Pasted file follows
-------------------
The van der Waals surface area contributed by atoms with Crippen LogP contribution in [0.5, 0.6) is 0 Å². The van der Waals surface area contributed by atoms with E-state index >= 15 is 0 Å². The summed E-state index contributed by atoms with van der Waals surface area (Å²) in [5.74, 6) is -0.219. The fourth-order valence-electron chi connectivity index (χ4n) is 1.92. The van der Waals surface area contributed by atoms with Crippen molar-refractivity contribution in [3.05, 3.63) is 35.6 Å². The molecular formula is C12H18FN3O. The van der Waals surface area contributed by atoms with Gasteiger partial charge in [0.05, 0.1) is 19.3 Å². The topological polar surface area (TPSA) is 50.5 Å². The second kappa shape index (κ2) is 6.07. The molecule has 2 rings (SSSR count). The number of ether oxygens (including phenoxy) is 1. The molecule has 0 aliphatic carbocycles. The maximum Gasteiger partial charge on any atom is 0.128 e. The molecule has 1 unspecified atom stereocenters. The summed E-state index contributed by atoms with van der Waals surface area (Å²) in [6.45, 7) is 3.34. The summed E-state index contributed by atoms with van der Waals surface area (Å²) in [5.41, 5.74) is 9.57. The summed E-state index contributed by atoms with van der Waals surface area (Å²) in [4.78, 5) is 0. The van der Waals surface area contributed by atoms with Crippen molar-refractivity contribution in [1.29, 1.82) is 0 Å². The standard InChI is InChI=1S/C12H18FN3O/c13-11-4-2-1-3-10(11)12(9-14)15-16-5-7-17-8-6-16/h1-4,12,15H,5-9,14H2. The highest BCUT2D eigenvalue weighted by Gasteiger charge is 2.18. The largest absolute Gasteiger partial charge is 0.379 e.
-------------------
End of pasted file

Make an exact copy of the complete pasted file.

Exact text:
The van der Waals surface area contributed by atoms with Crippen LogP contribution in [0.5, 0.6) is 0 Å². The van der Waals surface area contributed by atoms with E-state index >= 15 is 0 Å². The summed E-state index contributed by atoms with van der Waals surface area (Å²) in [5.74, 6) is -0.219. The fourth-order valence-electron chi connectivity index (χ4n) is 1.92. The van der Waals surface area contributed by atoms with Crippen molar-refractivity contribution in [3.05, 3.63) is 35.6 Å². The molecular formula is C12H18FN3O. The van der Waals surface area contributed by atoms with Gasteiger partial charge in [0.05, 0.1) is 19.3 Å². The topological polar surface area (TPSA) is 50.5 Å². The second kappa shape index (κ2) is 6.07. The molecule has 2 rings (SSSR count). The number of ether oxygens (including phenoxy) is 1. The molecule has 0 aliphatic carbocycles. The maximum Gasteiger partial charge on any atom is 0.128 e. The molecule has 1 unspecified atom stereocenters. The summed E-state index contributed by atoms with van der Waals surface area (Å²) in [6.45, 7) is 3.34. The summed E-state index contributed by atoms with van der Waals surface area (Å²) in [5.41, 5.74) is 9.57. The summed E-state index contributed by atoms with van der Waals surface area (Å²) in [4.78, 5) is 0. The van der Waals surface area contributed by atoms with Crippen molar-refractivity contribution in [1.29, 1.82) is 0 Å². The standard InChI is InChI=1S/C12H18FN3O/c13-11-4-2-1-3-10(11)12(9-14)15-16-5-7-17-8-6-16/h1-4,12,15H,5-9,14H2. The highest BCUT2D eigenvalue weighted by Gasteiger charge is 2.18. The largest absolute Gasteiger partial charge is 0.379 e.